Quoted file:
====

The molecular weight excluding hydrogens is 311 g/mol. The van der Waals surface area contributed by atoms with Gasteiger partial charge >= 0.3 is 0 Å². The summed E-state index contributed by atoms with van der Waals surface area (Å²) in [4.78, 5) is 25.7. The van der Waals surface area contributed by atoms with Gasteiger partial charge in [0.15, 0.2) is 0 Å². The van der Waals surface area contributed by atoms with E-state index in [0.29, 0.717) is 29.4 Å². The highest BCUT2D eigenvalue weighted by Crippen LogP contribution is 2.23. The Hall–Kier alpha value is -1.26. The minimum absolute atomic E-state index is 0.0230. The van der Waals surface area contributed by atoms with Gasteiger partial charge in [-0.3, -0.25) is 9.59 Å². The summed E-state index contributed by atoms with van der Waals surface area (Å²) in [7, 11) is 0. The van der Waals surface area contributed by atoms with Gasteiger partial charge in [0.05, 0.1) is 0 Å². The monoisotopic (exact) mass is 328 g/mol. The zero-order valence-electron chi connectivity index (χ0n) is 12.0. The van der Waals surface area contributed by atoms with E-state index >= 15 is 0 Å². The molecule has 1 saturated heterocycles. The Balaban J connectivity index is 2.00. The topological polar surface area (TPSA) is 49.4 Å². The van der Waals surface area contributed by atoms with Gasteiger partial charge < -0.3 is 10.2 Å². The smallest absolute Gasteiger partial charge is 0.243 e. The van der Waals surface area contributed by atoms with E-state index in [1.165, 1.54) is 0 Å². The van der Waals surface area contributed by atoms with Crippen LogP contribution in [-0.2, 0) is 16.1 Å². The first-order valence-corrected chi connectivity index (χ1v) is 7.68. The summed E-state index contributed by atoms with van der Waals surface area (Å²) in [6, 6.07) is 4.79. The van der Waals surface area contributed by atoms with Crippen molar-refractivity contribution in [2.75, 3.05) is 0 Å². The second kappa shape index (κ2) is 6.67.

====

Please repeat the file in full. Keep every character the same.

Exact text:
The molecular weight excluding hydrogens is 311 g/mol. The van der Waals surface area contributed by atoms with Gasteiger partial charge >= 0.3 is 0 Å². The summed E-state index contributed by atoms with van der Waals surface area (Å²) in [4.78, 5) is 25.7. The van der Waals surface area contributed by atoms with Gasteiger partial charge in [0.15, 0.2) is 0 Å². The van der Waals surface area contributed by atoms with E-state index in [0.29, 0.717) is 29.4 Å². The highest BCUT2D eigenvalue weighted by Crippen LogP contribution is 2.23. The Hall–Kier alpha value is -1.26. The minimum absolute atomic E-state index is 0.0230. The van der Waals surface area contributed by atoms with Gasteiger partial charge in [-0.3, -0.25) is 9.59 Å². The summed E-state index contributed by atoms with van der Waals surface area (Å²) in [7, 11) is 0. The van der Waals surface area contributed by atoms with Gasteiger partial charge in [0.05, 0.1) is 0 Å². The monoisotopic (exact) mass is 328 g/mol. The zero-order valence-electron chi connectivity index (χ0n) is 12.0. The van der Waals surface area contributed by atoms with E-state index >= 15 is 0 Å². The molecule has 1 saturated heterocycles. The Balaban J connectivity index is 2.00. The topological polar surface area (TPSA) is 49.4 Å². The van der Waals surface area contributed by atoms with Gasteiger partial charge < -0.3 is 10.2 Å². The smallest absolute Gasteiger partial charge is 0.243 e. The van der Waals surface area contributed by atoms with E-state index in [1.165, 1.54) is 0 Å². The van der Waals surface area contributed by atoms with Crippen LogP contribution in [-0.2, 0) is 16.1 Å². The first-order valence-corrected chi connectivity index (χ1v) is 7.68. The summed E-state index contributed by atoms with van der Waals surface area (Å²) in [6, 6.07) is 4.79. The van der Waals surface area contributed by atoms with Crippen molar-refractivity contribution in [2.75, 3.05) is 0 Å². The second kappa shape index (κ2) is 6.67.